You may have the best internal controls in the business world, but if your employees don’t follow them, your company is at serious risk for fraud. The same is true if workers aren’t aware of your company’s risks and can’t recognize red flags. The solution? Educate them. Employees fighting fraud will lower your company’s risks.
Training is critical
A forensic accountant can conduct on-site, broad-based training for employees in the form of live or virtual presentations. This expert might use role-playing to help staff understand the various forms fraud can take, as well as how perpetrators think and identify their victims’ vulnerabilities and weaknesses.
Enlisting the help of external experts is particularly important for smaller businesses. Not only are they more vulnerable to fraud, but they’re less likely to have in-house fraud expertise. Small-business training can focus on the most common schemes for companies with fewer than 100 employees, such as billing fraud and check-tampering schemes.
Threats that require employee attention
In general, your company’s specific needs should dictate the content of your training program. But most businesses need to spread the word about certain threats. For instance, employees should be trained to observe coworkers who appear to be living beyond their means or who might have addiction issues. Both increase the likelihood that an employee will attempt to commit fraud. If these workers have easy access to payroll or other accounting functions, the risk increases. Provide stakeholders with a confidential fraud reporting hotline or web portal to report their suspicious.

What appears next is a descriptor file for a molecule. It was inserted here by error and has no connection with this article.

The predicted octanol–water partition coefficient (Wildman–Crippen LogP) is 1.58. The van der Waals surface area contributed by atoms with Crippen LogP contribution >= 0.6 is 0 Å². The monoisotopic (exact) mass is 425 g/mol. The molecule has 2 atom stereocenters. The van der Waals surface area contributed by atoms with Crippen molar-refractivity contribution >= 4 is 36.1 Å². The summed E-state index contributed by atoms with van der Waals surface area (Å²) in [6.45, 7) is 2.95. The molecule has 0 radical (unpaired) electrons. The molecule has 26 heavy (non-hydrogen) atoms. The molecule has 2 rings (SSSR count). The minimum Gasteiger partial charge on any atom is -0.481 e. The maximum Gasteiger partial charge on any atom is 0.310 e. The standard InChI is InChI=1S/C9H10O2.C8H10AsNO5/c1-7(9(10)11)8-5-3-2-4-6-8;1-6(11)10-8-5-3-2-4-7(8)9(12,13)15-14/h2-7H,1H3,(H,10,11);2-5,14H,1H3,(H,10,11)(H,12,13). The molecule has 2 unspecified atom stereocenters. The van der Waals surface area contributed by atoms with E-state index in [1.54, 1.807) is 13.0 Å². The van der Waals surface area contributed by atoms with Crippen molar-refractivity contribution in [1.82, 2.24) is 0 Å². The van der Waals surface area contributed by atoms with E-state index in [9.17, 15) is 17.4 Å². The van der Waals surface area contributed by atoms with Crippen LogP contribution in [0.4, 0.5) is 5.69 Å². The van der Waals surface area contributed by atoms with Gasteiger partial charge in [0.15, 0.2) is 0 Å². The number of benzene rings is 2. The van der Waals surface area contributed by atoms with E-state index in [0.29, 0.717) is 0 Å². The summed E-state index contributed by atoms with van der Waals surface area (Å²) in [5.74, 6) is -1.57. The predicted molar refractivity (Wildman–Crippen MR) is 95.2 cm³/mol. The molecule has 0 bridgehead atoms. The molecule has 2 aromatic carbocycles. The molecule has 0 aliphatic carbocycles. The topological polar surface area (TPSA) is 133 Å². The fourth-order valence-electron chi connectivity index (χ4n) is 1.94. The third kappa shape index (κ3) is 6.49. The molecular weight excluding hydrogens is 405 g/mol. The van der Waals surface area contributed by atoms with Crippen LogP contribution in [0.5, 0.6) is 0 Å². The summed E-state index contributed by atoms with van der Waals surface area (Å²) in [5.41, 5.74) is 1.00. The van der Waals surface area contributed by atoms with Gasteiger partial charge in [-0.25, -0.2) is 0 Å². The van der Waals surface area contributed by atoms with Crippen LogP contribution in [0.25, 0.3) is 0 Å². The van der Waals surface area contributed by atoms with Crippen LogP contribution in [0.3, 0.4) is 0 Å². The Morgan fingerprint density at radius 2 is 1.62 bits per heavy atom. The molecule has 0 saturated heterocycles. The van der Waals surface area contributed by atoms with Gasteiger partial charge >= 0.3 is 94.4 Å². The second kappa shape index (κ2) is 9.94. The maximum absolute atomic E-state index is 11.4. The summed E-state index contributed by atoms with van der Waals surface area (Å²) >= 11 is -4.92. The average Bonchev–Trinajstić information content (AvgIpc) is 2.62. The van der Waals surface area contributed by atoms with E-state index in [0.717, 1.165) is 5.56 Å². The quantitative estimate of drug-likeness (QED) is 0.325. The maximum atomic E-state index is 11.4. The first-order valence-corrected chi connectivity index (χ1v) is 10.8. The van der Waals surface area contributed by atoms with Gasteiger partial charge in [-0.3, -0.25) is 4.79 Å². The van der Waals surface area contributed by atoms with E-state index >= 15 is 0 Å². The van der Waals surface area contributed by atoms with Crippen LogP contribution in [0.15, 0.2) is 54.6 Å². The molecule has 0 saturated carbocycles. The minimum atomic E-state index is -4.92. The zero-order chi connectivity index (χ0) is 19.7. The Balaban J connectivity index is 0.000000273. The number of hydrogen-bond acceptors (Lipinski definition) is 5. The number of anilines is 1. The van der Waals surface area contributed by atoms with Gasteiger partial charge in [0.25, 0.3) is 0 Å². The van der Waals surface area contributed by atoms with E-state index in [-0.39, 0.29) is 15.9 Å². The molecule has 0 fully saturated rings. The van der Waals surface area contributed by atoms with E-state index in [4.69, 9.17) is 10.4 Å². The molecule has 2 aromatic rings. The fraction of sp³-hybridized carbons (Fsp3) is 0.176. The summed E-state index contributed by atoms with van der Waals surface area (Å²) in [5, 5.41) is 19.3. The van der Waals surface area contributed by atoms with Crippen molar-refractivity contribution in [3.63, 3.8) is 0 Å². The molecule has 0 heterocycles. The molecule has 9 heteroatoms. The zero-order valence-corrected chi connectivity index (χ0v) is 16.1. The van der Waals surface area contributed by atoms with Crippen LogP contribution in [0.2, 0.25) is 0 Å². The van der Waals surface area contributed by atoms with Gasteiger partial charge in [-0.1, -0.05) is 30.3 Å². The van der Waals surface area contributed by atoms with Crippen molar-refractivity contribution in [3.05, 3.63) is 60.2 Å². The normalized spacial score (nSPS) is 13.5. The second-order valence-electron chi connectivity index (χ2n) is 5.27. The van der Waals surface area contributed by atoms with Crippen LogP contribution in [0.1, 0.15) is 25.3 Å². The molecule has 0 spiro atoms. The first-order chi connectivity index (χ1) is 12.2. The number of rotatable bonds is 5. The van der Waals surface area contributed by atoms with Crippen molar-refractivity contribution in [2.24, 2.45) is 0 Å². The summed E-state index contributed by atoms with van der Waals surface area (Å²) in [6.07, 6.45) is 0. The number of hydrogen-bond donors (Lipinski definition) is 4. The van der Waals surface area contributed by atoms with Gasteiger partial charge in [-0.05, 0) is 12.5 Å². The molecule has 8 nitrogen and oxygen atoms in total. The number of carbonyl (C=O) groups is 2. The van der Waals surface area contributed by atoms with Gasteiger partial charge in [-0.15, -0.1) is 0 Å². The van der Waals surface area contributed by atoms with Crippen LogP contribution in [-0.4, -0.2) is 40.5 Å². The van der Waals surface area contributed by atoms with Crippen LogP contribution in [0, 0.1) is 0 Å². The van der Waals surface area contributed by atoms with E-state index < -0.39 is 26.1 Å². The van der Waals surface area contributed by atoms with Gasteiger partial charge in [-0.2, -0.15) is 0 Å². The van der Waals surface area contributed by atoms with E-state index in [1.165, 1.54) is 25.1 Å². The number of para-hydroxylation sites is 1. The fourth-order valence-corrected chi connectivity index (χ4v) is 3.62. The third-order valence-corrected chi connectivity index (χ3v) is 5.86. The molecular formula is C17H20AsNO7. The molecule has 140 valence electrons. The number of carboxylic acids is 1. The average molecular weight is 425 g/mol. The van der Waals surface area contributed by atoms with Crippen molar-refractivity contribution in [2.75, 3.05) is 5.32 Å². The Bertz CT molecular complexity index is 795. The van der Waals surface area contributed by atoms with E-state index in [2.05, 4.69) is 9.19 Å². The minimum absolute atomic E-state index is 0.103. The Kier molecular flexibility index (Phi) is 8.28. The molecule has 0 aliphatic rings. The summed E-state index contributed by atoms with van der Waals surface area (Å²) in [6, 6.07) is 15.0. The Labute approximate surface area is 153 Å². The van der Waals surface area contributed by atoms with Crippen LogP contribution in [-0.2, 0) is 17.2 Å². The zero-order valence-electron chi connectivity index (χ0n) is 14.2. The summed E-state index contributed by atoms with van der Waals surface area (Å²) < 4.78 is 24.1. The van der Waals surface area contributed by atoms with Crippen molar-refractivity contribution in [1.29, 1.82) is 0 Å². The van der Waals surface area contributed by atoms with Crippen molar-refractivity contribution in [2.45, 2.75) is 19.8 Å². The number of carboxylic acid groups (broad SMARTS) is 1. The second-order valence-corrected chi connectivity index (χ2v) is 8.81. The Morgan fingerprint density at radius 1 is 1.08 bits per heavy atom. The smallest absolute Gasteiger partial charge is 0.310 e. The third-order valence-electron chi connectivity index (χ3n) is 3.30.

Cybercrime is another risk every employee needs to know about. Phishing, social engineering and other techniques are designed to trick them into revealing company, customer and other confidential data or providing access to your business’s network. Workers need to learn how to keep information safe by handling email carefully, changing passwords often and updating security software as soon as required.
Depending on your industry, you might want to train employees to spot other risks. Construction and manufacturing businesses, where on-the-job injury rates are high, should prioritize workers compensation fraud training. Retailers and other cash-dependent businesses need to educate workers about potential skimming schemes.
Also train employees to mitigate risks related to specific responsibilities. For example, those who authorize charitable donations should be taught to verify charities with the IRS to ensure they’re legitimate and tax-exempt. Hiring managers and HR employees — as well as those who vet potential vendors — must follow background check procedures.
Empower fraud watchdogs
Rank-and-file employees usually are the first ones to spot fraud perpetrated by coworkers or managers. So give them the tools they need to succeed in their role as fraud watchdogs. Contact Ashley, CPA, CFE at email@example.com for help with fraud training.